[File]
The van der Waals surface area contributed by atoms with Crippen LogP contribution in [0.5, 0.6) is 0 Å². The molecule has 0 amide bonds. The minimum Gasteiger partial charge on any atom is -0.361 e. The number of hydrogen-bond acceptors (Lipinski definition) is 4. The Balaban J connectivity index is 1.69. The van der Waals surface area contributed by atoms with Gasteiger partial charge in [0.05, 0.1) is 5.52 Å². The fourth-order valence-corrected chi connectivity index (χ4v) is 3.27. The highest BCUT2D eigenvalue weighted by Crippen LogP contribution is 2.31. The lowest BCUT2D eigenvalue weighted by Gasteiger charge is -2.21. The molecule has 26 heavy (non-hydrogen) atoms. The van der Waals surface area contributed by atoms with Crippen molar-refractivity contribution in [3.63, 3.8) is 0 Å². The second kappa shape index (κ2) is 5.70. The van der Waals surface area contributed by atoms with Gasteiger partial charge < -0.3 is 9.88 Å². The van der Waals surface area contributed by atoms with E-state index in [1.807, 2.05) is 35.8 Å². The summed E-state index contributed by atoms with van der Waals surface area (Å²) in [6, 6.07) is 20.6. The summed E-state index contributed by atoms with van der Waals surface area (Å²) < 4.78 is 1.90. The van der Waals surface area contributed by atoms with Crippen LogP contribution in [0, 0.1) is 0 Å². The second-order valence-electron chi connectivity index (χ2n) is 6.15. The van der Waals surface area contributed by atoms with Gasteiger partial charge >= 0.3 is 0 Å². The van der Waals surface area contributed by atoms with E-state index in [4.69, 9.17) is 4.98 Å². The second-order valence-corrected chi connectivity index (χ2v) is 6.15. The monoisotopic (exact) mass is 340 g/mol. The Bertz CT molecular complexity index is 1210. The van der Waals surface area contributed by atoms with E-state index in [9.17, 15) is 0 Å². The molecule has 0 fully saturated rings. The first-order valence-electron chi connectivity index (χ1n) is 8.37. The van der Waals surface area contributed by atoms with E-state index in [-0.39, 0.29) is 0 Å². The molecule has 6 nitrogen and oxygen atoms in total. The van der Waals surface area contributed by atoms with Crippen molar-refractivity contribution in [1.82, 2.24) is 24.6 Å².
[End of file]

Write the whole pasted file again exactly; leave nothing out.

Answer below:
The van der Waals surface area contributed by atoms with Crippen LogP contribution in [0.5, 0.6) is 0 Å². The molecule has 0 amide bonds. The minimum Gasteiger partial charge on any atom is -0.361 e. The number of hydrogen-bond acceptors (Lipinski definition) is 4. The Balaban J connectivity index is 1.69. The van der Waals surface area contributed by atoms with Gasteiger partial charge in [0.05, 0.1) is 5.52 Å². The fourth-order valence-corrected chi connectivity index (χ4v) is 3.27. The highest BCUT2D eigenvalue weighted by Crippen LogP contribution is 2.31. The lowest BCUT2D eigenvalue weighted by Gasteiger charge is -2.21. The molecule has 26 heavy (non-hydrogen) atoms. The van der Waals surface area contributed by atoms with Crippen molar-refractivity contribution in [3.63, 3.8) is 0 Å². The second kappa shape index (κ2) is 5.70. The van der Waals surface area contributed by atoms with Gasteiger partial charge < -0.3 is 9.88 Å². The van der Waals surface area contributed by atoms with E-state index in [1.807, 2.05) is 35.8 Å². The summed E-state index contributed by atoms with van der Waals surface area (Å²) in [6, 6.07) is 20.6. The summed E-state index contributed by atoms with van der Waals surface area (Å²) < 4.78 is 1.90. The van der Waals surface area contributed by atoms with Crippen LogP contribution in [0, 0.1) is 0 Å². The second-order valence-electron chi connectivity index (χ2n) is 6.15. The van der Waals surface area contributed by atoms with Gasteiger partial charge >= 0.3 is 0 Å². The van der Waals surface area contributed by atoms with E-state index in [4.69, 9.17) is 4.98 Å². The second-order valence-corrected chi connectivity index (χ2v) is 6.15. The monoisotopic (exact) mass is 340 g/mol. The Bertz CT molecular complexity index is 1210. The van der Waals surface area contributed by atoms with E-state index in [9.17, 15) is 0 Å². The molecule has 0 fully saturated rings. The first-order valence-electron chi connectivity index (χ1n) is 8.37. The van der Waals surface area contributed by atoms with E-state index in [-0.39, 0.29) is 0 Å². The molecule has 6 nitrogen and oxygen atoms in total. The van der Waals surface area contributed by atoms with Crippen molar-refractivity contribution in [1.82, 2.24) is 24.6 Å².